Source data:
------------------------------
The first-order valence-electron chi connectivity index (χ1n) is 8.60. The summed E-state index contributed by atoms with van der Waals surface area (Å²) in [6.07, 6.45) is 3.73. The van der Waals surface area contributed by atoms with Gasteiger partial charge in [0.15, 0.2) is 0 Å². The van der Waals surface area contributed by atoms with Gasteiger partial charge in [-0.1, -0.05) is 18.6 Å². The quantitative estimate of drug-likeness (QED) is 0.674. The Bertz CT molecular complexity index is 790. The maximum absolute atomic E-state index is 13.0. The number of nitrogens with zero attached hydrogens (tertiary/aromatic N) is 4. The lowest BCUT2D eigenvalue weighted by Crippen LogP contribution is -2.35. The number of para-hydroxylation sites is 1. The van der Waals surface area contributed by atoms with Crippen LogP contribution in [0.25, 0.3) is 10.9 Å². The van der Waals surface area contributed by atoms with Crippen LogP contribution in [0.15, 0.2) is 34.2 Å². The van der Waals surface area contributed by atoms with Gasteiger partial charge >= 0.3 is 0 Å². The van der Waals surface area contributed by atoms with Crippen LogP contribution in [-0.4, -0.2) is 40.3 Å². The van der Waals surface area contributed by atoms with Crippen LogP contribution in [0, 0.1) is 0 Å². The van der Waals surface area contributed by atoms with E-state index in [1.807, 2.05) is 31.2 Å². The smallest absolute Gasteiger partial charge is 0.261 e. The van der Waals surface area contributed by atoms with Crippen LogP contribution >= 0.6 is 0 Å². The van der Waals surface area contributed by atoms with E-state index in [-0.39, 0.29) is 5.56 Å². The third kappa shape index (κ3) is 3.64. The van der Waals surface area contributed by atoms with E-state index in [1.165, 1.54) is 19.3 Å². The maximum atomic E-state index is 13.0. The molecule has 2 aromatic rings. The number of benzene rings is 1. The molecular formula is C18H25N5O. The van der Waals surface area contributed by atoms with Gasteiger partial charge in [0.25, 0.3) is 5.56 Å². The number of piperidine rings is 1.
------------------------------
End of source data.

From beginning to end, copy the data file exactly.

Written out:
The first-order valence-electron chi connectivity index (χ1n) is 8.60. The summed E-state index contributed by atoms with van der Waals surface area (Å²) in [6.07, 6.45) is 3.73. The van der Waals surface area contributed by atoms with Gasteiger partial charge in [0.15, 0.2) is 0 Å². The van der Waals surface area contributed by atoms with Gasteiger partial charge in [-0.1, -0.05) is 18.6 Å². The quantitative estimate of drug-likeness (QED) is 0.674. The Bertz CT molecular complexity index is 790. The maximum absolute atomic E-state index is 13.0. The number of nitrogens with zero attached hydrogens (tertiary/aromatic N) is 4. The lowest BCUT2D eigenvalue weighted by Crippen LogP contribution is -2.35. The number of para-hydroxylation sites is 1. The van der Waals surface area contributed by atoms with Crippen LogP contribution in [0.25, 0.3) is 10.9 Å². The van der Waals surface area contributed by atoms with Crippen LogP contribution in [0.15, 0.2) is 34.2 Å². The van der Waals surface area contributed by atoms with Gasteiger partial charge >= 0.3 is 0 Å². The van der Waals surface area contributed by atoms with Crippen LogP contribution in [-0.4, -0.2) is 40.3 Å². The van der Waals surface area contributed by atoms with Crippen LogP contribution in [0, 0.1) is 0 Å². The van der Waals surface area contributed by atoms with E-state index in [1.807, 2.05) is 31.2 Å². The smallest absolute Gasteiger partial charge is 0.261 e. The van der Waals surface area contributed by atoms with Crippen LogP contribution >= 0.6 is 0 Å². The van der Waals surface area contributed by atoms with E-state index in [-0.39, 0.29) is 5.56 Å². The third kappa shape index (κ3) is 3.64. The van der Waals surface area contributed by atoms with E-state index in [1.165, 1.54) is 19.3 Å². The maximum atomic E-state index is 13.0. The molecule has 2 aromatic rings. The number of benzene rings is 1. The molecular formula is C18H25N5O. The van der Waals surface area contributed by atoms with Gasteiger partial charge in [0.25, 0.3) is 5.56 Å². The number of piperidine rings is 1.